1. Debt-Encumbered Property. “Phil,” the call came from an advisor, “can you help me? I had my client give his land with debt on it to the CRT. Now his CPA says he has taxable income.” The issue? When property gifted to charity or a charitable tool has a loan against it, the donor has a taxable event. The loan amount is considered cash received and is taxed as a bargain sale. (The basis in the property is allocated across the part deemed given and the part deemed sold, and the donor’s share of the gain is treated as capital gain.) Moral: Pay off any debt on the property prior to gifting.

  2. Buyer Waiting in the Wings. “Hi, Phil,” went the call. “Help! I had my client put his business into a CRT. He sold it the next day—$10 million of capital gain. Now, under audit, my client owes tax on that.” The issue is “prearranged sale.” Since this was, effectively, a done deal with a buyer prior to transfer, the IRS treats the transaction as though the sale were made prior to transfer. How close to a sale is too close? That is for the tax attorney to opine on. Moral: Always ask whether there is a buyer waiting in the wings. If there is, slow things down while you get the tax attorney involved.

  3. Delayed Sale of an Illiquid Asset. The call went like this: “Hi, Phil, can you help me? I did a CRAT three years ago, funded with land. I just got a call from the trustee. Seems we never made a payout.” The problem here is that the trust, under its terms, must make a payout at least once a year, and there is no cash inside the trust to do that since the land has not been sold yet. Moral: For a gift of illiquid assets, consider an appropriate trust design, such as the Flip-CRUT. When a Flip-CRUT is used, the trust does not owe a payout until a specified triggering event occurs. A suitable triggering event could be the sale of the property.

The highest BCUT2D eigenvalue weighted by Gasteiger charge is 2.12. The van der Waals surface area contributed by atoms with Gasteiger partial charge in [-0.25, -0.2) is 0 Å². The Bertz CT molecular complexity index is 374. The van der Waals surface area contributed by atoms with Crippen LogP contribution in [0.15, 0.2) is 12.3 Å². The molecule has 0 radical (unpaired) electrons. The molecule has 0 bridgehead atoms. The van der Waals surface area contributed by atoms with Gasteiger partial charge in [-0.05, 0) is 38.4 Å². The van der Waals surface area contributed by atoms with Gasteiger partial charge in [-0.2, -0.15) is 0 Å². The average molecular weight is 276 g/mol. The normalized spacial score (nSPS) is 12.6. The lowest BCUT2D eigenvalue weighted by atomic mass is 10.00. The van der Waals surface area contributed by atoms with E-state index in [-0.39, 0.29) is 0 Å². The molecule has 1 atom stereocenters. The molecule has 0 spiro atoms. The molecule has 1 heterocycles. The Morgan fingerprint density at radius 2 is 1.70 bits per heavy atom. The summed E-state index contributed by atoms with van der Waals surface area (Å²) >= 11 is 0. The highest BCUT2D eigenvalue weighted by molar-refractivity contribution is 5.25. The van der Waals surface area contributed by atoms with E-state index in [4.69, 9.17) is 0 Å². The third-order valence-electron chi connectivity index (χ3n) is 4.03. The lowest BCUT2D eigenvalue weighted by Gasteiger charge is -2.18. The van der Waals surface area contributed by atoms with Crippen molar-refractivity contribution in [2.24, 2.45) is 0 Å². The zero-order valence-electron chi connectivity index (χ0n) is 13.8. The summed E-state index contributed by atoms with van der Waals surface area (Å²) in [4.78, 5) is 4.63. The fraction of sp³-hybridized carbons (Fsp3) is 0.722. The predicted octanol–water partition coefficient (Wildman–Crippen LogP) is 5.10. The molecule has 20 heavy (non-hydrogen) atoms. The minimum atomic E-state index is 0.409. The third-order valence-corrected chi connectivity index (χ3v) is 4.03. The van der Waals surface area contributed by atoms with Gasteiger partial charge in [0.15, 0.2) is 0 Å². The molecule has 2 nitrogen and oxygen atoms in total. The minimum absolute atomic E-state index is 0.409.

4. Unrelated Business Taxable Income (UBTI). The call went like this: “Phil, this can’t be right. My client’s CPA says the trust income is taxable. All I did was put my client’s business in there.” The issue here is UBTI. If the property given produces income that’s unrelated to the charity’s mission, then that flows through to the owners—and as with, for example, an S corporation, the trust will be taxed on that income. The gain upon sale, too, is taxed to the trust. Also, if it is an S corporation, the S election will be revoked. Moral: Be sure to ask about the business form early; get the tax attorney involved to determine the implications.

In Part Two of this article, we’ll discuss the pros and cons of donor-advised funds and show how you can help your clients with their charitable intentions—and still get paid.

About the Author

Phil Cubeta, CLU, ChFC, MSFS, CAP is the Wallace Chair in Philanthropy at The American College and is responsible for the Chartered Advisor in Philanthropy (CAP®) designation. Prior to joining the American College, Phil was Chief of Staff for The Nautilus Group, a service of New York Life, providing estate, business, and philanthropic strategies to affluent clients of its member agents.

To learn more, consider The American College’s Chartered Advisor in Philanthropy designation, CAP®. Click here or call Mary Anne Roselle at 610-526-1395.